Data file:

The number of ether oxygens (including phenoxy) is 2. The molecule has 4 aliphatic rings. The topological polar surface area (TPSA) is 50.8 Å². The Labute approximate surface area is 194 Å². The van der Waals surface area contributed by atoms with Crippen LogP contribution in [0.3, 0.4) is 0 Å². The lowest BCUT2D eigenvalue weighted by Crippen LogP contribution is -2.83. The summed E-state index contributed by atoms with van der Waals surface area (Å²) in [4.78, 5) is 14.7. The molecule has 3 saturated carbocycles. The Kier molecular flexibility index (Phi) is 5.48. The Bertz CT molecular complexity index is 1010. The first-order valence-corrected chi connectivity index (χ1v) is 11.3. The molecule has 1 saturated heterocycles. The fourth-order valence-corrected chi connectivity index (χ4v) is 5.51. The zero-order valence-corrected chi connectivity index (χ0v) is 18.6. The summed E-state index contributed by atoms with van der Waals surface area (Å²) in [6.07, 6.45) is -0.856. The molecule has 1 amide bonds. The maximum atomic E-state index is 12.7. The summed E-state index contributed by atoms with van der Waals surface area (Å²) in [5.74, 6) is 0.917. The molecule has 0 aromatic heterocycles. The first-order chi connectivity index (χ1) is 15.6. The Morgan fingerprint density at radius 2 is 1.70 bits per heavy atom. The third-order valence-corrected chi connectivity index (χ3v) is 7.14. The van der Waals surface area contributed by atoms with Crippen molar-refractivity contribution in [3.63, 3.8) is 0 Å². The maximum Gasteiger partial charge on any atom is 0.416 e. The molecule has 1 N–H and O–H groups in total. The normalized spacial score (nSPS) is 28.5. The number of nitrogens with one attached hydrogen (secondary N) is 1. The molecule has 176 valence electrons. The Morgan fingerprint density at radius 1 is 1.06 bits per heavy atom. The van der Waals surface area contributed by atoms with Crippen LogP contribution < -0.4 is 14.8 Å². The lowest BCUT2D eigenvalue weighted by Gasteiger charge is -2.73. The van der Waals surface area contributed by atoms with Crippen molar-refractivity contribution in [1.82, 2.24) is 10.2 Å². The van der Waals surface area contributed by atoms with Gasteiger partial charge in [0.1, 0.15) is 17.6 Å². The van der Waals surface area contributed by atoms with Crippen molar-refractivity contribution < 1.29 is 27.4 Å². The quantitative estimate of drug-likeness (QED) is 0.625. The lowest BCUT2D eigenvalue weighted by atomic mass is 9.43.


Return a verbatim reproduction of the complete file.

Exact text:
The number of ether oxygens (including phenoxy) is 2. The molecule has 4 aliphatic rings. The topological polar surface area (TPSA) is 50.8 Å². The Labute approximate surface area is 194 Å². The van der Waals surface area contributed by atoms with Crippen LogP contribution in [0.3, 0.4) is 0 Å². The lowest BCUT2D eigenvalue weighted by Crippen LogP contribution is -2.83. The summed E-state index contributed by atoms with van der Waals surface area (Å²) in [4.78, 5) is 14.7. The molecule has 3 saturated carbocycles. The Kier molecular flexibility index (Phi) is 5.48. The Bertz CT molecular complexity index is 1010. The first-order valence-corrected chi connectivity index (χ1v) is 11.3. The molecule has 1 saturated heterocycles. The fourth-order valence-corrected chi connectivity index (χ4v) is 5.51. The zero-order valence-corrected chi connectivity index (χ0v) is 18.6. The summed E-state index contributed by atoms with van der Waals surface area (Å²) in [6.07, 6.45) is -0.856. The molecule has 1 amide bonds. The maximum atomic E-state index is 12.7. The summed E-state index contributed by atoms with van der Waals surface area (Å²) in [5.74, 6) is 0.917. The molecule has 0 aromatic heterocycles. The first-order chi connectivity index (χ1) is 15.6. The Morgan fingerprint density at radius 2 is 1.70 bits per heavy atom. The third-order valence-corrected chi connectivity index (χ3v) is 7.14. The van der Waals surface area contributed by atoms with Crippen molar-refractivity contribution in [3.63, 3.8) is 0 Å². The maximum Gasteiger partial charge on any atom is 0.416 e. The molecule has 1 N–H and O–H groups in total. The normalized spacial score (nSPS) is 28.5. The number of nitrogens with one attached hydrogen (secondary N) is 1. The molecule has 176 valence electrons. The Morgan fingerprint density at radius 1 is 1.06 bits per heavy atom. The van der Waals surface area contributed by atoms with Crippen LogP contribution < -0.4 is 14.8 Å². The lowest BCUT2D eigenvalue weighted by Gasteiger charge is -2.73. The van der Waals surface area contributed by atoms with Crippen molar-refractivity contribution in [1.82, 2.24) is 10.2 Å². The van der Waals surface area contributed by atoms with Gasteiger partial charge in [0.1, 0.15) is 17.6 Å². The van der Waals surface area contributed by atoms with Crippen molar-refractivity contribution < 1.29 is 27.4 Å². The quantitative estimate of drug-likeness (QED) is 0.625. The lowest BCUT2D eigenvalue weighted by atomic mass is 9.43.